It would be good to also support quasirandom generators like Sobol and Halton
sequences. They tend to only generate floating point numbers in [0, 1] (or (0, 1) or [0, 1) or (0, 1]; I think it varies). There are probably other PRNGs that only output floating point numbers, but I doubt we want to implement any of them. You can look at the 1.6 version of RandomKit for an implementation of Sobol sequences and ISAAC, a cryptographic PRNG.
Sobol' sequences may require special care in constructing nonuniform distributions in order to preserve their uniformity properties. If we can simply import ISAAC, it won't hurt, but I'd rather trust (say) AES in counter mode than some custom cryptosystem that hasn't been analyzed as thoroughly.
I'm thinking that the core struct that we're going to pass around will look something like this:
struct random_state { void* state; unsigned int (*gen_uint32)(struct random_state*); double (*gen_double)(struct random_state*); }
state  A pointer to the generatorspecific struct.
gen_uint32  A function pointer that yields a 32bit unsigned integer. Possibly NULL if the generator can not implement such a generator.
gen_double  A function pointer that yields a doubleprecision number in [0, 1] (possibly omitting one or both of the endpoints depending on the implementation).
Are 32bit numbers really the right least common denominator? There are plenty of 64bit platforms out there...
MWC8222 runs faster (2x) on some 64 bit platforms because it multiplies two 32 bit numbers and uses the 64 bit product. The mtrand generator really uses a polynomial with coefficients in z_2 and has 624 words worth, an even number, so could probably be adapted to run directly with 64 bit registers although the gain might not be much. Most other generators I know of produce 32 bit numbers. Not that I am an expert on the subject. Given this API, implementing a subclassable class that exports it
should satisfy most people's needs for interchangeable generators.
A. M. Archibald Chuck
On 04/09/06, Charles R Harris <charlesr.harris@gmail.com> wrote:
On 9/4/06, A. M. Archibald <peridot.faceted@gmail.com> wrote:
On 04/09/06, Robert Kern <robert.kern@gmail.com> wrote:
Charles R Harris wrote:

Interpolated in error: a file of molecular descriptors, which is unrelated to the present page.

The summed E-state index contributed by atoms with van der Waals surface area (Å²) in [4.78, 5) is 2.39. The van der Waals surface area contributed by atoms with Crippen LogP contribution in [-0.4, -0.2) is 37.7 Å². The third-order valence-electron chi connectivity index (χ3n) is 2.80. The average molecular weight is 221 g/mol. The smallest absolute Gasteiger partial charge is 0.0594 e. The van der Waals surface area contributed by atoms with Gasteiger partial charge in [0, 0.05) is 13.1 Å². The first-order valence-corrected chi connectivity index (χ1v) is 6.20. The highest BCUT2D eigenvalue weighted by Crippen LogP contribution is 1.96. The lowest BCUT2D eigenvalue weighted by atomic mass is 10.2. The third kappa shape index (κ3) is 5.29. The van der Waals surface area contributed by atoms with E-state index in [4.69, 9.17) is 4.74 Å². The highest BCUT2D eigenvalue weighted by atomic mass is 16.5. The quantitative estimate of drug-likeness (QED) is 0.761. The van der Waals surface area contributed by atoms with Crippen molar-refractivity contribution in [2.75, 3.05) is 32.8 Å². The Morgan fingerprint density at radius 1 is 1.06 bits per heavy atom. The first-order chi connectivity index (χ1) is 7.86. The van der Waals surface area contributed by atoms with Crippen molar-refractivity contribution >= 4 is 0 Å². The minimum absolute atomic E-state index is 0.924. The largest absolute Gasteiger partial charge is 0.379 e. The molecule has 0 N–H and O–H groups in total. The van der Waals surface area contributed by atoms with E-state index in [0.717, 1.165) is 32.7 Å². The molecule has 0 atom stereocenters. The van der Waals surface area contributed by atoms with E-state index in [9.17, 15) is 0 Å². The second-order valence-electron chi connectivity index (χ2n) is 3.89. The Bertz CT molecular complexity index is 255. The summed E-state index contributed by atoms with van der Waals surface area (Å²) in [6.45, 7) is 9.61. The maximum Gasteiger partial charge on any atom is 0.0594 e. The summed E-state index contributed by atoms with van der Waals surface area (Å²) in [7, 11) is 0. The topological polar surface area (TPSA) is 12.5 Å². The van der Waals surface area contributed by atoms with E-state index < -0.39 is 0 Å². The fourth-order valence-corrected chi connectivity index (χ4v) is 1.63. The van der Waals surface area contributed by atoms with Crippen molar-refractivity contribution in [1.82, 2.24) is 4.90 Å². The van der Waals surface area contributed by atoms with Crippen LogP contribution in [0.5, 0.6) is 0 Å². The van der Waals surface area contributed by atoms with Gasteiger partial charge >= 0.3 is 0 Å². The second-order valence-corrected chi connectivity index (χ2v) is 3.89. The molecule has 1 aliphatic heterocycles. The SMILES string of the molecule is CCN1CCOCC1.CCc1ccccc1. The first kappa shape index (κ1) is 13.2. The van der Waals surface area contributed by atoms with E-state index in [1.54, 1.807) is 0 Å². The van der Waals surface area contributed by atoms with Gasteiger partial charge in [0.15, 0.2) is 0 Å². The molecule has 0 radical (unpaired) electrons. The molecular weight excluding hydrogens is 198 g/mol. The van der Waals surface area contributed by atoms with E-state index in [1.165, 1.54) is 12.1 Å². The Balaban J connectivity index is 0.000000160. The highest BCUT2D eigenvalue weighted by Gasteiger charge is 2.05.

However, a random number generator based on a stream cipher is probably going to be pretty good, if slow, so implementingone if those can't hurt. But I think leaving the possibility open that one could use custom sources of random bytes is a very good idea. There's no particular need that custom ones should be fast, as they're for use when you really want *good* random numbers.
I was thinking it might be nice to have one, just to generate seeds if nothing else. This could actually be written in python and use something like the python cryptography toolkit, no need to reinvent the wheel. It might be worth looking at that code just to see how someone else thought through the interface. It's under the Python license, so I need to know if that license is compatible with the BSD license used for numpy.
Of the generators they have, only their random pool is of any use for seeding, and even that needs some clever feeding of random data. However, on practically any platofrm this will run on, random bytes based on real entropy can be extracted from the system (/dev/random, windows crypto API, something on the Mac); a uniform API for those would be a handy thing to have. But I can't recommend spending much effort connecting the python crypto stuff to numpy's random number generators; it's the sort of thing application writers can easily cook up by subclassing RandomGenerator (or whatever). A. M. Archibald
participants (3)

A. M. Archibald

Charles R Harris

Robert Kern